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MANILA, Philippines -- Stalwarts of the ruling Liberal Party admitted on Tuesday that the Nationalist People’s Coalition stands to gain more members from an alliance being formed in time for next year’s mid-term elections.
The LP, to which President Benigno Aquino III belongs, is joining forces with the NPC, founded by his uncle, business tycoon Eduardo Cojuangco Jr., and the Nacionalista Party led by Senator Manuel Villar to field a common senatorial slate.
The three parties in the administration coalition meet thrice a week at LP headquarters in Cubao, Quezon City to prepare for the filing of certificates of candidacy next month.
“Realistically, every midterm election when the President is perceived to be at his strongest, politically and historically, everybody wants to gravitate to the administration party, which is the LP. The problem is when the LP could not absorb them all, they would gravitate to different parties,” House Majority Leader Neptali Gonzales II said.
“Like (the opposition) Lakas, I don’t think people will stay in Lakas. But if they would not be accepted in the LP, the likelihood is the NPC would benefit from it,” he said in an interview.
Cavite Representative Joseph Emilio Abaya, LP secretary-general, agreed, saying it was a “natural recourse” for politicians unable to get into the LP to gravitate to the NPC, which is “perceived as a strong (ally) … many apply to LP, but some go to NPC, so there’s a natural growth there.”
However, despite the alliance, a number of NPC members -- notably Senators Loren Legarda and Francis Escudero, and Cagayan Representative Jack Enrile -- will reportedly be running under the United Nationalist Alliance, composed of Vice President Jejomar Binay’s PDP-Laban and former President Joseph Estrada’s Partido ng Masang Pilipino.
But the LP stalwarts said they are not bothered by the gains the NPC stands to make.
The LP leads the House of Representatives, through Speaker Feliciano Belmonte Jr., and its membership in the chamber has more than doubled since President Benigno Aquino III assumed office.
From 40 representatives at the close of the 14th Congress, the LP now has 90 members in the 15th Congress. Aside from this, 40 governors are LP members.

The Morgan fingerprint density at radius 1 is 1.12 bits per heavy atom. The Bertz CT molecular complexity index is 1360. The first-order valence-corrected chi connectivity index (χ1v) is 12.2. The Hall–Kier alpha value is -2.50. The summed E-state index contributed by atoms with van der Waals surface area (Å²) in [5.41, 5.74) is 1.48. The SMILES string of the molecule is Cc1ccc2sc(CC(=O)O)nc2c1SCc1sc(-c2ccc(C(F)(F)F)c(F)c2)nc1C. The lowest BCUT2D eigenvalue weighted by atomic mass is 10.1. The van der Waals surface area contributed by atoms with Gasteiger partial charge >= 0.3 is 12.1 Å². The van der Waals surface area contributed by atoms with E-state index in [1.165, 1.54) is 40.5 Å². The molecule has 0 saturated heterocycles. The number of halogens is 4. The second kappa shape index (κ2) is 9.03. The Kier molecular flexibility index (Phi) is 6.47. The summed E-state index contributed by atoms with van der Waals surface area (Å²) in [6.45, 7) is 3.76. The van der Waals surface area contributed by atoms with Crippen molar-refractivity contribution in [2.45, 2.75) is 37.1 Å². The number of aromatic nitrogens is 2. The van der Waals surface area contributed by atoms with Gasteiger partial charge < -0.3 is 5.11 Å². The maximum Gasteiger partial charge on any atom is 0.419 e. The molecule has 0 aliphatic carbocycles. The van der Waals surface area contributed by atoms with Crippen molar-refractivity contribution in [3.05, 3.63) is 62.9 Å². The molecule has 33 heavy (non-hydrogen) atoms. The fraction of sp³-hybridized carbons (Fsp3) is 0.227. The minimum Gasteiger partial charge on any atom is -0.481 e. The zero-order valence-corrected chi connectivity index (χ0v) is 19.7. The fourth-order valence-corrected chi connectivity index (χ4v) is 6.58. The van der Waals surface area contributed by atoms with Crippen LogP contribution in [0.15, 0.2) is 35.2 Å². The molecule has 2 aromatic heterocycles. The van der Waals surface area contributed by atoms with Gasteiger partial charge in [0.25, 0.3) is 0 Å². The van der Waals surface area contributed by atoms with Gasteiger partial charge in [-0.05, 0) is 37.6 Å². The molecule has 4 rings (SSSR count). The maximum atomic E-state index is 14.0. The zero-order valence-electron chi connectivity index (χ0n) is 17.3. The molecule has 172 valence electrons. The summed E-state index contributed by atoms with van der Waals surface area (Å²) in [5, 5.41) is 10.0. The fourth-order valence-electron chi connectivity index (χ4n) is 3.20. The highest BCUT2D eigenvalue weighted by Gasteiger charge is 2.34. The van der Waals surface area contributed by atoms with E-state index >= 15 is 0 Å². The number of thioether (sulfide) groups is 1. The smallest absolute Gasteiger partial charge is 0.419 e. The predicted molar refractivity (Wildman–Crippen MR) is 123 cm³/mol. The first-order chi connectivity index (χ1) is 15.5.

The NPC, on the other hand, has 48 members of the House, Valenzuela Representative Rex Gatchalian, the party’s secretary general, said.
Gatchalian said 12 governors belong to the NPC and the party gained eight more members recently.
“The NPC is very excited with the new additions to our organization. Our new members carry the same vision and mission for the nation,” Gatchalian said.
“With them in our party, we will be able to mobilize campaign efforts for our national candidates in areas where we previously did not have a strong presence. They complement and improve our party’s reach thereby ensuring a stringer showing for our national candidates -- Senator Legarda and Congressman Jack Enrile.”
Abaya said the LP is “actively but not massively recruiting” members, although he added that they have intensified recruitment in the grassroots sectors, such as farmers, women, urban poor and labor.
“It’s been a quiet up-scaling, not massive. We’re continuously conducting basic orientation on liberalism and democracy as requirements for recruitment so that we will have continuous grassroots support,” he said.
Asked why some politicians are going to the NPC, he said, “We’ve probably reached the very core, those that were left are pretty much decided they want to stay in that party, at least for the coming elections.”
Abaya, the incoming transportation secretary, said LP members are required to abide by the party’s standards.
“There are certain public servants who might not fit into our general description of things, so we don’t approach them anymore. We don’t want to follow what Lakas did, we don’t want to grow exponentially because when the President leaves at the end of the day, they will also leave us as quickly as the President leaves,” Abaya said.